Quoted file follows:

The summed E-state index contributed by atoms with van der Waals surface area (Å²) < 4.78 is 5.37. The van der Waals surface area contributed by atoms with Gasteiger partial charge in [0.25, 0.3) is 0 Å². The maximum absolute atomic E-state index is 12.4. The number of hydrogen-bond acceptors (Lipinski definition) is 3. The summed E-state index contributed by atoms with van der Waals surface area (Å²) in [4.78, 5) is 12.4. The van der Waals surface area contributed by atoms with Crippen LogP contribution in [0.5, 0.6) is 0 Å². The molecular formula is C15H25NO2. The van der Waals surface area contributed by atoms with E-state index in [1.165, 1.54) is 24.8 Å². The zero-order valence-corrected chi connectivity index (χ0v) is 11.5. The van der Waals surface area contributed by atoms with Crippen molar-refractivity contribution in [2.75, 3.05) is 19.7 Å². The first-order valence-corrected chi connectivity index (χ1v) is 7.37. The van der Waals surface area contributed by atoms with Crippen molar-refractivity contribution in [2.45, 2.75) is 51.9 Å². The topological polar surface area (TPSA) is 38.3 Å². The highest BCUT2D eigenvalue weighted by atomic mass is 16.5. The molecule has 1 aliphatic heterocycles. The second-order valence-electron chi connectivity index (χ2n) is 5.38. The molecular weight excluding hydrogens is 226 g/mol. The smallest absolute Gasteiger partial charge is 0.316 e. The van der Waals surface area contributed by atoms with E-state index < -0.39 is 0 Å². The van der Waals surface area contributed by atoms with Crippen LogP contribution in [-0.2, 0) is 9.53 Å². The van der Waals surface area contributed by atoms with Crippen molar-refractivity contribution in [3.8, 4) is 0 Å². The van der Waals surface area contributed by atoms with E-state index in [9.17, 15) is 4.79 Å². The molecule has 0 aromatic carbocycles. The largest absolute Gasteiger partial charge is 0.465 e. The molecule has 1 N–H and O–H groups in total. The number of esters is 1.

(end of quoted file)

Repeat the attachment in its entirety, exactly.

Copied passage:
The summed E-state index contributed by atoms with van der Waals surface area (Å²) < 4.78 is 5.37. The van der Waals surface area contributed by atoms with Gasteiger partial charge in [0.25, 0.3) is 0 Å². The maximum absolute atomic E-state index is 12.4. The number of hydrogen-bond acceptors (Lipinski definition) is 3. The summed E-state index contributed by atoms with van der Waals surface area (Å²) in [4.78, 5) is 12.4. The van der Waals surface area contributed by atoms with Crippen LogP contribution in [0.5, 0.6) is 0 Å². The molecular formula is C15H25NO2. The van der Waals surface area contributed by atoms with E-state index in [1.165, 1.54) is 24.8 Å². The zero-order valence-corrected chi connectivity index (χ0v) is 11.5. The van der Waals surface area contributed by atoms with Crippen molar-refractivity contribution in [2.75, 3.05) is 19.7 Å². The first-order valence-corrected chi connectivity index (χ1v) is 7.37. The van der Waals surface area contributed by atoms with Crippen molar-refractivity contribution in [2.45, 2.75) is 51.9 Å². The topological polar surface area (TPSA) is 38.3 Å². The highest BCUT2D eigenvalue weighted by atomic mass is 16.5. The molecule has 1 aliphatic heterocycles. The second-order valence-electron chi connectivity index (χ2n) is 5.38. The molecular weight excluding hydrogens is 226 g/mol. The smallest absolute Gasteiger partial charge is 0.316 e. The van der Waals surface area contributed by atoms with E-state index < -0.39 is 0 Å². The van der Waals surface area contributed by atoms with Crippen LogP contribution in [-0.2, 0) is 9.53 Å². The van der Waals surface area contributed by atoms with Crippen molar-refractivity contribution in [3.8, 4) is 0 Å². The van der Waals surface area contributed by atoms with E-state index in [9.17, 15) is 4.79 Å². The molecule has 0 aromatic carbocycles. The largest absolute Gasteiger partial charge is 0.465 e. The molecule has 1 N–H and O–H groups in total. The number of esters is 1.